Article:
A few weeks ago, Lauren sent me an e-mail saying, essentially, "Hey, friend. Here's a copy of my new book. Would you like to do the blog tour again?" Since I had jumped at the chance to review anything and everything she wrote before, I squealed "IGOTLAUREN'SBOOOOOOOOOOK" like a fourth-grader to my roommate and she appropriately gasped in envy. Of course I said yes to the chance to do her blog tour. I also got to have the signing spot next to her at LDStorymakers Conference on Saturday (and heard a lot of "Oh, so you're NOT the same person?"). What is Hidden was the first book I ever blog-toured for and Lauren now stands with authors like Brandon Sanderson and Elizabeth Kostova, where I became a fan when they first started publishing and have followed their careers obsessively.
So, here we come to the third book in her series about The Chameleon. After leaving Venesia with the villain of the first book, Lauren brings us back to the palace for a Snow White-based fairy tale adaptation. Princess Bianca and Prince Aiden have discovered that the court is being poisoned. The most obvious evidence of this is in the form of their ailing parents, but also several attempts to bump the princess off. She turns to an old assassin to find the culprit and, as you might guess either from the opening sentence of this paragraph or my earlier interview, that is The Chameleon.
My friends laugh at me for my villain obsession. I'm fascinated by redemption arcs as much as the irredeemable characters. I absolutely get a thrill out of the fact that neither Palpatine nor Voldemort can "be a man and try for remorse." Lauren pointed out that one of her influences was Prince Zuko from Avatar: The Last Airbender and I smacked myself for not having recognized it before. I read The Chameleon as a bit of a Vader, who (to quote myself) "had been a fool who did right in the end." That suggested that he had a moment of redemption that fixed the ending. But no, now that I know she drew the inspiration from the heir to the Fire Nation who went from being a bloodthirsty vigilante to a justice-seeker, I recognized that she had been setting up this characterization for a very long time. I mentioned in a previous review of her books that I love a mystery where I can tell the ending, but am satisfied with the road that leads there. This is absolutely true of The Fairest Poison.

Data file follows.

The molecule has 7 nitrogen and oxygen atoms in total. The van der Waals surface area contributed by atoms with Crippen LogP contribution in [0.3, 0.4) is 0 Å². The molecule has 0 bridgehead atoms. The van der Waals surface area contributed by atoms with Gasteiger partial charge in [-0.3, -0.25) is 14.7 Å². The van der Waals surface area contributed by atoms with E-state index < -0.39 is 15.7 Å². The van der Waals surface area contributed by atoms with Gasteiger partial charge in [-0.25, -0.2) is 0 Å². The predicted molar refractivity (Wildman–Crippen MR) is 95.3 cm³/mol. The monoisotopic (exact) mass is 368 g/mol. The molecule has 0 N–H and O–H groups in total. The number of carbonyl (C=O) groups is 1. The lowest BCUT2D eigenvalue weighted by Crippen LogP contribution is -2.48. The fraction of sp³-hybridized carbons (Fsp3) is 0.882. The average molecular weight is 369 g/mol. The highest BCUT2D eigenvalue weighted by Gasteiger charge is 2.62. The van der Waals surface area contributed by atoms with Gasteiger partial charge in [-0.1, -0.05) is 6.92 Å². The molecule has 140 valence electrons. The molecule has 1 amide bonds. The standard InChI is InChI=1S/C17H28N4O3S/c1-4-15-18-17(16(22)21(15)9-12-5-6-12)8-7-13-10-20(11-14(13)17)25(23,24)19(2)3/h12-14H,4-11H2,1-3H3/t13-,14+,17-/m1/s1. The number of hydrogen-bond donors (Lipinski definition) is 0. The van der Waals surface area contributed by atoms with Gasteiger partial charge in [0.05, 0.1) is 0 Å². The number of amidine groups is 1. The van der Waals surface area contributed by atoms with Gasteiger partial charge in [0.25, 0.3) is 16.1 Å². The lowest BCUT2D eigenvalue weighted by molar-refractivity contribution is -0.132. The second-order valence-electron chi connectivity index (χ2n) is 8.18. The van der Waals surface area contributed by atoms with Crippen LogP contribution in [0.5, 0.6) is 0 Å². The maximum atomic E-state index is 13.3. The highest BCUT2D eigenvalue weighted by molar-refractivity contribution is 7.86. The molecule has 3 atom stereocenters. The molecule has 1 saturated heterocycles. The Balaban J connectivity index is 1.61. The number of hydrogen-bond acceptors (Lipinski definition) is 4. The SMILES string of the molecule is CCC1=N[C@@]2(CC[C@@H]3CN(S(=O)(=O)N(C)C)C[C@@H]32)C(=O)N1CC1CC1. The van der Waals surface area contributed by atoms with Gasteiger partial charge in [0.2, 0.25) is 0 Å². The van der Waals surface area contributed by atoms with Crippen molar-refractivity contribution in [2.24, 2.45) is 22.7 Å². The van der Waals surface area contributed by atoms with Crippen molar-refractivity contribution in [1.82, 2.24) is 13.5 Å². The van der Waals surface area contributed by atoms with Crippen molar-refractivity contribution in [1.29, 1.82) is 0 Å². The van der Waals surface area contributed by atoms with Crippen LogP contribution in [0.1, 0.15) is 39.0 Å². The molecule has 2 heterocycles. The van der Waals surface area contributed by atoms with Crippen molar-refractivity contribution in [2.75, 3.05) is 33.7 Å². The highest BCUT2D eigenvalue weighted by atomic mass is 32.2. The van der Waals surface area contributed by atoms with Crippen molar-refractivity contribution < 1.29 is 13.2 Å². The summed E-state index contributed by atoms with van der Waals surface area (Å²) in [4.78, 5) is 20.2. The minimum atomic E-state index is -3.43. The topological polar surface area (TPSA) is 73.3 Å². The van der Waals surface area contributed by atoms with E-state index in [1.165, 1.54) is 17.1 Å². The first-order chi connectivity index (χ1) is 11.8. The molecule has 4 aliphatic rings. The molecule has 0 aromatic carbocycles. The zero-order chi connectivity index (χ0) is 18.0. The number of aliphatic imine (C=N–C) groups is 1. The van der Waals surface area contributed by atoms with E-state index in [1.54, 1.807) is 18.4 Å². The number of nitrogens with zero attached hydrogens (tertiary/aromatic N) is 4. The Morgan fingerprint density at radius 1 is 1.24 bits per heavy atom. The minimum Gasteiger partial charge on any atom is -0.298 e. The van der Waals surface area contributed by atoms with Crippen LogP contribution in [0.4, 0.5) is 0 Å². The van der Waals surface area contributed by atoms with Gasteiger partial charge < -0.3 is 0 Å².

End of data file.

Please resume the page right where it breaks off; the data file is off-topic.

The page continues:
Briefly leaving behind my villain-obsession, I loved changing perspectives from seeing the court through the eyes of a commoner/servant to seeing it from the position of power. There was a very effective character-building for Evie, the first book's narrator who has to face the transition from one perspective to the other. Using that character tied the reader into the world a lot more effectively than I would have originally guessed. This is only the second series ever where I've been an unabashed fan of changing the narrator from one book to the next.
So there you have it. If I haven't talked you into reading this series in its entirety, come talk to me. We'll have WORDS.
Or you could buy it here and make life easy on the both of us.